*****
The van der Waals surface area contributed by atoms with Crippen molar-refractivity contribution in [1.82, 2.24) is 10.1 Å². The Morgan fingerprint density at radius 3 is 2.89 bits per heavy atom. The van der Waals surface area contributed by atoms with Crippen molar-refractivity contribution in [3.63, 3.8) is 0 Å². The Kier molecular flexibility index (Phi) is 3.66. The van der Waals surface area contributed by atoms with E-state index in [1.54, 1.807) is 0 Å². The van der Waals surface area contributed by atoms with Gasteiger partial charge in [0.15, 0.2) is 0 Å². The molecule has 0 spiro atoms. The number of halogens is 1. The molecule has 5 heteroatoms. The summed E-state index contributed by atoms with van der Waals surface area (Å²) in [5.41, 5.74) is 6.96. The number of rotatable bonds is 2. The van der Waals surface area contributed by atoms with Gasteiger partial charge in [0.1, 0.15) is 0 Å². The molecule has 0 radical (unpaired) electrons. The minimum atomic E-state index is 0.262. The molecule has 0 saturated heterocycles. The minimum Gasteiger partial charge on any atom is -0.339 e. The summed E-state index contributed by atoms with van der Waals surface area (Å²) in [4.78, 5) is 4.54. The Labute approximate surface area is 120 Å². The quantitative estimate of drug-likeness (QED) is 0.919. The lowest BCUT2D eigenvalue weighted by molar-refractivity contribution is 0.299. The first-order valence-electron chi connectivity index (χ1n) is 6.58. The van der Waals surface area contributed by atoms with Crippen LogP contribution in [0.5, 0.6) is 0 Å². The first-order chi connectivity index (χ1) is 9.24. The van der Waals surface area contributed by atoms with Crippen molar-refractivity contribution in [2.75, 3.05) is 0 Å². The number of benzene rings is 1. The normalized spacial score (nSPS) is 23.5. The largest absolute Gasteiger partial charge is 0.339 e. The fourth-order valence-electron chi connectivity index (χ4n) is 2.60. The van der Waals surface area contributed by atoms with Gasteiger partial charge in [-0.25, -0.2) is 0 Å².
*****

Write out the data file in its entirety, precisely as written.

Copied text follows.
The van der Waals surface area contributed by atoms with Crippen molar-refractivity contribution in [1.82, 2.24) is 10.1 Å². The Morgan fingerprint density at radius 3 is 2.89 bits per heavy atom. The van der Waals surface area contributed by atoms with Crippen molar-refractivity contribution in [3.63, 3.8) is 0 Å². The Kier molecular flexibility index (Phi) is 3.66. The van der Waals surface area contributed by atoms with E-state index in [1.54, 1.807) is 0 Å². The van der Waals surface area contributed by atoms with Gasteiger partial charge in [0.15, 0.2) is 0 Å². The molecule has 0 spiro atoms. The number of halogens is 1. The molecule has 5 heteroatoms. The summed E-state index contributed by atoms with van der Waals surface area (Å²) in [5.41, 5.74) is 6.96. The number of rotatable bonds is 2. The van der Waals surface area contributed by atoms with Gasteiger partial charge in [0.1, 0.15) is 0 Å². The molecule has 0 radical (unpaired) electrons. The minimum atomic E-state index is 0.262. The molecule has 0 saturated heterocycles. The minimum Gasteiger partial charge on any atom is -0.339 e. The summed E-state index contributed by atoms with van der Waals surface area (Å²) in [4.78, 5) is 4.54. The Labute approximate surface area is 120 Å². The quantitative estimate of drug-likeness (QED) is 0.919. The lowest BCUT2D eigenvalue weighted by molar-refractivity contribution is 0.299. The first-order valence-electron chi connectivity index (χ1n) is 6.58. The van der Waals surface area contributed by atoms with Crippen LogP contribution in [0.5, 0.6) is 0 Å². The first-order chi connectivity index (χ1) is 9.24. The van der Waals surface area contributed by atoms with Crippen molar-refractivity contribution in [2.75, 3.05) is 0 Å². The number of benzene rings is 1. The normalized spacial score (nSPS) is 23.5. The largest absolute Gasteiger partial charge is 0.339 e. The fourth-order valence-electron chi connectivity index (χ4n) is 2.60. The van der Waals surface area contributed by atoms with Gasteiger partial charge in [-0.25, -0.2) is 0 Å².